[erlang-questions] json_to_term EEP

Hynek Vychodil <>
Tue Jul 29 16:55:27 CEST 2008


On Tue, Jul 29, 2008 at 4:07 PM, Robert Virding <> wrote:

> You will have to forgive but I am now going to do something which I hate
> when others do it: comment without really knowing much about the topic. :-)
> Why not just use option (B) and have the empty object as {[]}? It is always
> consistent and the empty object is easily from the empty list and empty
> string. I don't see having the extra tuple should cause any problems, but
> then again I am no expert.
>

*I am no expert.* You are joking.

So on topic:

JSON: {"key":"value", "key2":{}, "key3":[{}, 3.14 , "val", true], "key4":
{"a":false, "b":2} }

(B): {[
      {<<"key">>, <<"value">>},
      {<<"key2">>, {[]}},
      {<<"key3", [{[]}, 3.14, <<"val">>, true]},
      {<<"key4">>, {[{<<"a">>, false},{<<"b">>, 2}]}}
   ]}

(C): [
      {<<"key">>, <<"value">>},
      {<<"key2">>, [{}]},
      {<<"key3", [[{}], 3.14, <<"val">>, true]},
      {<<"key4">>, [{<<"a">>, false},{<<"b">>, 2}]}
   ]

(One can use it as simple test case ;-) )

I don't know why (B) version should be better than (C). It's true that (B)
have minimal overhead and (C) have a little bit (a really little) more
complicate object detection, but in both variants object and list can be
determined exactly and in both in function/case guard expression. Notice
key2, key3 and key4 values.

Result:
(B) - one structure level for each object more - no problem in Erlang
(C) - first element type check "more" - no problem in Erlang
It's fifty fifty in technically manner and only personal preference rules.
(One more structure level is worse in my feeling, but ...)


> I would prefer to always have strings in *one* format and not special case
> keys with atoms sometimes. Otherwise to be certain you would have to match
> both atom and binary to find key. Unless you *always* use atoms for keys,
> which could easily explode.
>

I argue unification, so transforming all to atom is insecure and result is
don't use this way at all.
Aside non-uniformity of  list_to_existing_atom way, there is performance
drawback too. For each key you must call
list_to_existing_atom(binary_to_list(X)) and binary_to_list causes GC
pressure in this usage. I would not have use this variant, too.
All is binary is best for me.

P.S.: Why non-uniform is problem. One can argue, it looks nicer. OK. One can
argue, binary->atom transformation is done only for exists atoms and all
atoms which used in comparisons are exists. BAD, imagine for example store
Erlang term for long time or send to other nodes ... It *can* complicate
think, so avoid it if you can and we *can*. I think, it is dangerous.


> Robert
>
> 2008/7/29 Hynek Vychodil <>
>
>
>>
>> On Tue, Jul 29, 2008 at 3:13 AM, Richard A. O'Keefe <>wrote:
>>
>>> On 29 Jul 2008, at 9:51 am, Paulo Sérgio Almeida wrote:
>>> > I think there is no doubt that lists will be more useful than
>>> > tuples. There is, however another option, that I have been using in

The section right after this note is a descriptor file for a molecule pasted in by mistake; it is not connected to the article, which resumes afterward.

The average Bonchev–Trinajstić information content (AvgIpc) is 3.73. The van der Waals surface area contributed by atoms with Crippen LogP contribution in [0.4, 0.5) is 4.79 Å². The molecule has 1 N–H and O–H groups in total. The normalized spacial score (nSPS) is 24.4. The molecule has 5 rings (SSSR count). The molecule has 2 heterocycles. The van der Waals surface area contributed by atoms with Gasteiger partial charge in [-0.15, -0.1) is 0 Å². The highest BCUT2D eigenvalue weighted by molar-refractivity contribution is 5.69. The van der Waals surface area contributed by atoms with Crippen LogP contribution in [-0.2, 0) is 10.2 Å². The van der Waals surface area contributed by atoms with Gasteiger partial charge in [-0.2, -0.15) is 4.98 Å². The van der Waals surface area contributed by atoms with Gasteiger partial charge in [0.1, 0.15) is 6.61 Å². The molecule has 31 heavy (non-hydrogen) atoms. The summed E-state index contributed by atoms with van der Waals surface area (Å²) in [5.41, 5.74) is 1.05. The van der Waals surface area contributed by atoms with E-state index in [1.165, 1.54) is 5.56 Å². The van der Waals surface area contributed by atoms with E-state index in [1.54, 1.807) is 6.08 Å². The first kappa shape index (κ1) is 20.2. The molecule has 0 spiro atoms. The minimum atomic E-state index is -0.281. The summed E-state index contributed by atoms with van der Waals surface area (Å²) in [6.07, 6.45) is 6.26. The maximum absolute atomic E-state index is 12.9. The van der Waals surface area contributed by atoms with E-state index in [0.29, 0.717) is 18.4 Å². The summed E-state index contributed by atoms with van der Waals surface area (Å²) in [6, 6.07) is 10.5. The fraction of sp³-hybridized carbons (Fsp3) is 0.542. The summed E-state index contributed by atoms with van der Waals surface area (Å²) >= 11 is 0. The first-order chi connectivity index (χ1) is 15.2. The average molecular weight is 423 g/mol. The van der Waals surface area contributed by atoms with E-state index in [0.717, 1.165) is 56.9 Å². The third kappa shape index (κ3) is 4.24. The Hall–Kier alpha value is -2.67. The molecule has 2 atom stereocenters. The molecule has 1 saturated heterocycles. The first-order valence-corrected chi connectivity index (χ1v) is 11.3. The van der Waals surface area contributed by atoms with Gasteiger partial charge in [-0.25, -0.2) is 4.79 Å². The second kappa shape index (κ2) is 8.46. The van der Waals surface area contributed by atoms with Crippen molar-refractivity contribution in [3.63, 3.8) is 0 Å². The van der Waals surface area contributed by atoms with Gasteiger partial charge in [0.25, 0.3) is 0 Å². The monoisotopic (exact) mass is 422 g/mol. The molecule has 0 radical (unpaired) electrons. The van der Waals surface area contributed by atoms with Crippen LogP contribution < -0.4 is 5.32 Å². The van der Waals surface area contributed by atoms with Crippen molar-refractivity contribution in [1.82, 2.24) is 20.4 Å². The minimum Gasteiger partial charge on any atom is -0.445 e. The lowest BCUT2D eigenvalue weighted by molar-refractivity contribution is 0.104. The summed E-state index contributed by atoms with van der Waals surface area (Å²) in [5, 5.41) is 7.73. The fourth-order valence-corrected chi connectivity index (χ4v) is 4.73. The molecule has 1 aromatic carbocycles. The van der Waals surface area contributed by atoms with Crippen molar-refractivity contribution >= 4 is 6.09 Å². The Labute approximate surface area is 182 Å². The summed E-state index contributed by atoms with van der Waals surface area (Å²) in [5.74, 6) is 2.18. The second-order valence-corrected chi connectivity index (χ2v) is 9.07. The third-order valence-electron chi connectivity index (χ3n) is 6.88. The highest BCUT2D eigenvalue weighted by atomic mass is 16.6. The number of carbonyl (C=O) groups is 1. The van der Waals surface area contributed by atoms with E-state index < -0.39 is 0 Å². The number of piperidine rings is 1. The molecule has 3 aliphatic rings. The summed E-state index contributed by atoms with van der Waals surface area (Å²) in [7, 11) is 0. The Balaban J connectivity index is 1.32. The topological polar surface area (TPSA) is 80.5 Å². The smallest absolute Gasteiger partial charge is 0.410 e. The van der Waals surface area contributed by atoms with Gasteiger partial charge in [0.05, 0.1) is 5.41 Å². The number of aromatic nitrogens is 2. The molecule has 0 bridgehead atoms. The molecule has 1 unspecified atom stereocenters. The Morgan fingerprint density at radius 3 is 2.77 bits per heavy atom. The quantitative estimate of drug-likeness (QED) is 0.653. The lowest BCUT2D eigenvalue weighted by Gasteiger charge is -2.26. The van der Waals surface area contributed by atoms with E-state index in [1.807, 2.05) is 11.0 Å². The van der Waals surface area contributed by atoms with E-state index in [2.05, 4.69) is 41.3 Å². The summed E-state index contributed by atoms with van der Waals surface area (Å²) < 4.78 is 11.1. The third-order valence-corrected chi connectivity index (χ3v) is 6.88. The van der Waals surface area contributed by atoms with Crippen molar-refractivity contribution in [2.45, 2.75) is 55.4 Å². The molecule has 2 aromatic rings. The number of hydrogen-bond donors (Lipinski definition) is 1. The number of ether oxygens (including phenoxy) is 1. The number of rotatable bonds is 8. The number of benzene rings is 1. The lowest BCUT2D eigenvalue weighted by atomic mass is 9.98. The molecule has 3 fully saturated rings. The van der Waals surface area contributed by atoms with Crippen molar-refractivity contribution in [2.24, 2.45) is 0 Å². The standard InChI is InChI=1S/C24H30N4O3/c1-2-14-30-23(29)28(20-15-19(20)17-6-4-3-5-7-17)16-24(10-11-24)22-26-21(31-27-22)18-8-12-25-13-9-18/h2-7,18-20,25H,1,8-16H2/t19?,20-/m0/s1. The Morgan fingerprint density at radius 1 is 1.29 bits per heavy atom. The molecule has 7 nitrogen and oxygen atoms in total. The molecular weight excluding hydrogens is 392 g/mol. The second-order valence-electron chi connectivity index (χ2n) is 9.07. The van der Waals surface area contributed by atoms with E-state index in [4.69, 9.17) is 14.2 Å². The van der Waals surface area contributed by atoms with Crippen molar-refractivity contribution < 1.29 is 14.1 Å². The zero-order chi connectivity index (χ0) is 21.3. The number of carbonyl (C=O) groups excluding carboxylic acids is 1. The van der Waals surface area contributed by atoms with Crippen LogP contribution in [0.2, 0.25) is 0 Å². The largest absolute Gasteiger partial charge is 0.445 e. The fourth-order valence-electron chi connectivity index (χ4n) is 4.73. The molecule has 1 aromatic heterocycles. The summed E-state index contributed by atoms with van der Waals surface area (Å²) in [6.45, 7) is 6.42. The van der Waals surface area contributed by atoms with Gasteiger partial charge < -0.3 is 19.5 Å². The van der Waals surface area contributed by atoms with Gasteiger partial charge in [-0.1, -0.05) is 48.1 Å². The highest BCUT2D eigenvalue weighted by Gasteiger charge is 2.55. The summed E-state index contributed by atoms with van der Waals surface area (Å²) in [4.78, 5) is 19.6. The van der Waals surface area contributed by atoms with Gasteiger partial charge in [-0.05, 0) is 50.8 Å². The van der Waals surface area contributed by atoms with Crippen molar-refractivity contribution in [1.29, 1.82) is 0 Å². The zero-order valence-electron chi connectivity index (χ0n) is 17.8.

>>> > a json parser I wrote:
>>> >
>>> > (C) an object is simply a proplist, i.e. a list of tuples.
>>>
>>> This is in fact what I originally proposed,
>>> the tricky point being that {} is a legal empty object in JSON,
>>> and we can't map that to [] because that's the representation
>>> for the empty sequence [].
>>>
>>> (O) Original proposal: {} => {}, other objects => list of pairs
>>> (A) Armstrong version: object => tuple of pairs, no exceptions.
>>> (B) Object => {list of pairs}.
>>> (C) Almeida proposal: as (O) but {} => [{}].
>>>
>>> The arguments for usability of the result in Erlang are the
>>> arguments that originally had me proposing (O).
>>>
>>> However, I note that nothing stops us providing a range of
>>> handy-dandy functions that work on tuples of pairs.
>>>
>>> %(O)
>>> is_object({})        -> true;
>>> is_object([{_,_}|_]) -> true;
>>> is_object(_)         -> false.
>>>
>>> %(A)
>>> is_object(T)         -> is_tuple(T).
>>>
>>> %(B)
>>> is_object({T})       -> is_list(T).
>>
>> is_object({T})       -> is_list(T);
>> is_object(_)       -> false.   % avoid exception
>>
>>>
>>>
>>> %(C)
>>> is_object([T|_])     -> is_tuple(T);
>>> is_object(_)         -> false.
>>>
>>> It's rather annoying to be so bothered about empty objects;
>>> do they occur in practical JSON?  Proposal (C) seems neat enough;
>>> the main problem is fitting the results with @type.
>>
>>
>> (C) seems good for me too, because proplist works fine with it.
>>
>> > proplists:get_bool(a, [{}]).
>> false
>> > proplists:get_bool(a, [{a, true}]).
>> true
>> > proplists:get_value(a, [{a, true}]).
>> true
>> > proplists:get_value(a, [{a, heh}]).
>> heh
>> > proplists:get_value(a, [{}]).
>> undefined
>>
>> atom is used only for simplicity, but works with binaries too. (JSON's
>> boolean should be true/false atom of course I assume.)
>>
>>>
>>>
>>> --
>>> If stupidity were a crime, who'd 'scape hanging?
>>>
>>>
>>>
>>>
>>>
>>>
>>>
>>> _______________________________________________
>>> erlang-questions mailing list
>>> 
>>> http://www.erlang.org/mailman/listinfo/erlang-questions
>>>
>>
>>
>>
>> --
>> --Hynek (Pichi) Vychodil
>>
>> _______________________________________________
>> erlang-questions mailing list
>> 
>> http://www.erlang.org/mailman/listinfo/erlang-questions
>>
>
>


-- 
--Hynek (Pichi) Vychodil
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